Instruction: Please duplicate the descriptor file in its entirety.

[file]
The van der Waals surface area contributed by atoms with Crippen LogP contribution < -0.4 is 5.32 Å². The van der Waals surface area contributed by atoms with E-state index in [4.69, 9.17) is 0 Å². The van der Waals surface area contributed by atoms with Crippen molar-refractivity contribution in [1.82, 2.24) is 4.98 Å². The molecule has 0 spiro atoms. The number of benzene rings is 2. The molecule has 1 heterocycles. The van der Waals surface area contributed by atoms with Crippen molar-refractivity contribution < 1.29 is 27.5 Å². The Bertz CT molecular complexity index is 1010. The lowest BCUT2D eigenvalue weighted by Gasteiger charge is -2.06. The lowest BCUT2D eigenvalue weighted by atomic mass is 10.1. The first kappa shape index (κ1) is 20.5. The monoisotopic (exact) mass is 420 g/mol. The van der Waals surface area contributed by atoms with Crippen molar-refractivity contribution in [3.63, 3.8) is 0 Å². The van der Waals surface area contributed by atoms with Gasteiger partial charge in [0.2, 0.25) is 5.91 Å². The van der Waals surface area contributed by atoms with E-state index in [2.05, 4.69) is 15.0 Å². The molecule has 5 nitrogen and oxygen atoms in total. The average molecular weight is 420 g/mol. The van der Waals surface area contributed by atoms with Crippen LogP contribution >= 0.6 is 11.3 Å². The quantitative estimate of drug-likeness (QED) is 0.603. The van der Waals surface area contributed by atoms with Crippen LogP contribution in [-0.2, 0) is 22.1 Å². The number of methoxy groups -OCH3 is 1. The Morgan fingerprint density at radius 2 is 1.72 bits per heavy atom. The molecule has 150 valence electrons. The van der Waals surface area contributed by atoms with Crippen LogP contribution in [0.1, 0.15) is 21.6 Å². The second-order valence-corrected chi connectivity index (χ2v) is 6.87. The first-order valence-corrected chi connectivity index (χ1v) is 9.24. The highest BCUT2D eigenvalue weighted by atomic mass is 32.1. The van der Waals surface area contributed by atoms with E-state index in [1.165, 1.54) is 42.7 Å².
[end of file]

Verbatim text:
The van der Waals surface area contributed by atoms with Crippen LogP contribution < -0.4 is 5.32 Å². The van der Waals surface area contributed by atoms with E-state index in [4.69, 9.17) is 0 Å². The van der Waals surface area contributed by atoms with Crippen molar-refractivity contribution in [1.82, 2.24) is 4.98 Å². The molecule has 0 spiro atoms. The number of benzene rings is 2. The molecule has 1 heterocycles. The van der Waals surface area contributed by atoms with Crippen molar-refractivity contribution < 1.29 is 27.5 Å². The Bertz CT molecular complexity index is 1010. The lowest BCUT2D eigenvalue weighted by Gasteiger charge is -2.06. The lowest BCUT2D eigenvalue weighted by atomic mass is 10.1. The first kappa shape index (κ1) is 20.5. The monoisotopic (exact) mass is 420 g/mol. The van der Waals surface area contributed by atoms with Crippen molar-refractivity contribution in [3.63, 3.8) is 0 Å². The van der Waals surface area contributed by atoms with Gasteiger partial charge in [0.2, 0.25) is 5.91 Å². The van der Waals surface area contributed by atoms with E-state index in [2.05, 4.69) is 15.0 Å². The molecule has 5 nitrogen and oxygen atoms in total. The average molecular weight is 420 g/mol. The van der Waals surface area contributed by atoms with Crippen LogP contribution >= 0.6 is 11.3 Å². The quantitative estimate of drug-likeness (QED) is 0.603. The van der Waals surface area contributed by atoms with Crippen LogP contribution in [-0.2, 0) is 22.1 Å². The number of methoxy groups -OCH3 is 1. The Morgan fingerprint density at radius 2 is 1.72 bits per heavy atom. The molecule has 150 valence electrons. The van der Waals surface area contributed by atoms with Crippen LogP contribution in [0.1, 0.15) is 21.6 Å². The second-order valence-corrected chi connectivity index (χ2v) is 6.87. The first-order valence-corrected chi connectivity index (χ1v) is 9.24. The highest BCUT2D eigenvalue weighted by atomic mass is 32.1. The van der Waals surface area contributed by atoms with E-state index in [1.165, 1.54) is 42.7 Å².